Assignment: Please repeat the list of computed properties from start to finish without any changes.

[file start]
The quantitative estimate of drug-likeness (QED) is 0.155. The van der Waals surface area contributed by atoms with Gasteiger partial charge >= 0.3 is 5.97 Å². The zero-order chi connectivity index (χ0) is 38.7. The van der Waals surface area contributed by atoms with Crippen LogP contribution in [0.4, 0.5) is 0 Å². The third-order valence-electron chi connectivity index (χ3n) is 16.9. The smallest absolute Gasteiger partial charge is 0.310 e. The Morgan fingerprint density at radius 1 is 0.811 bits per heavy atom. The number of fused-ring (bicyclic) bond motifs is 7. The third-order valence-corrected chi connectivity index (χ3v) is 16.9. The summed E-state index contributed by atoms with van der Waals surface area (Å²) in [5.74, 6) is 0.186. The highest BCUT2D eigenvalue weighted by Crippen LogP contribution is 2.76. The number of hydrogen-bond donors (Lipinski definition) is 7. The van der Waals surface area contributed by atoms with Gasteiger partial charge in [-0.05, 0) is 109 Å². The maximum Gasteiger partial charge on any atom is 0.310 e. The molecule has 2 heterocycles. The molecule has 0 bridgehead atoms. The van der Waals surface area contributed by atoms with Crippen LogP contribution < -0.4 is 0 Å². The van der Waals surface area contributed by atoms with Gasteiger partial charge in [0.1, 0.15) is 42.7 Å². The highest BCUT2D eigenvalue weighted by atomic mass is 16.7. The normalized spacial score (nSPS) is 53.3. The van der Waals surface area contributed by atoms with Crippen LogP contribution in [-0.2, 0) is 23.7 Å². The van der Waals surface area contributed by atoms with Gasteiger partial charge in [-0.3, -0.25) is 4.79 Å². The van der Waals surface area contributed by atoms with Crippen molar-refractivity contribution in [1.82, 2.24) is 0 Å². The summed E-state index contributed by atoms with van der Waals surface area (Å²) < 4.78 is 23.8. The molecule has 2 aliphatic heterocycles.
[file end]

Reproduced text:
The quantitative estimate of drug-likeness (QED) is 0.155. The van der Waals surface area contributed by atoms with Gasteiger partial charge >= 0.3 is 5.97 Å². The zero-order chi connectivity index (χ0) is 38.7. The van der Waals surface area contributed by atoms with Crippen LogP contribution in [0.4, 0.5) is 0 Å². The third-order valence-electron chi connectivity index (χ3n) is 16.9. The smallest absolute Gasteiger partial charge is 0.310 e. The Morgan fingerprint density at radius 1 is 0.811 bits per heavy atom. The number of fused-ring (bicyclic) bond motifs is 7. The third-order valence-corrected chi connectivity index (χ3v) is 16.9. The summed E-state index contributed by atoms with van der Waals surface area (Å²) in [5.74, 6) is 0.186. The highest BCUT2D eigenvalue weighted by Crippen LogP contribution is 2.76. The number of hydrogen-bond donors (Lipinski definition) is 7. The van der Waals surface area contributed by atoms with Gasteiger partial charge in [-0.05, 0) is 109 Å². The maximum Gasteiger partial charge on any atom is 0.310 e. The molecule has 2 heterocycles. The molecule has 0 bridgehead atoms. The van der Waals surface area contributed by atoms with Crippen LogP contribution < -0.4 is 0 Å². The van der Waals surface area contributed by atoms with Gasteiger partial charge in [0.1, 0.15) is 42.7 Å². The highest BCUT2D eigenvalue weighted by atomic mass is 16.7. The normalized spacial score (nSPS) is 53.3. The van der Waals surface area contributed by atoms with Crippen LogP contribution in [-0.2, 0) is 23.7 Å². The van der Waals surface area contributed by atoms with Gasteiger partial charge in [-0.3, -0.25) is 4.79 Å². The van der Waals surface area contributed by atoms with Crippen molar-refractivity contribution in [1.82, 2.24) is 0 Å². The summed E-state index contributed by atoms with van der Waals surface area (Å²) < 4.78 is 23.8. The molecule has 2 aliphatic heterocycles.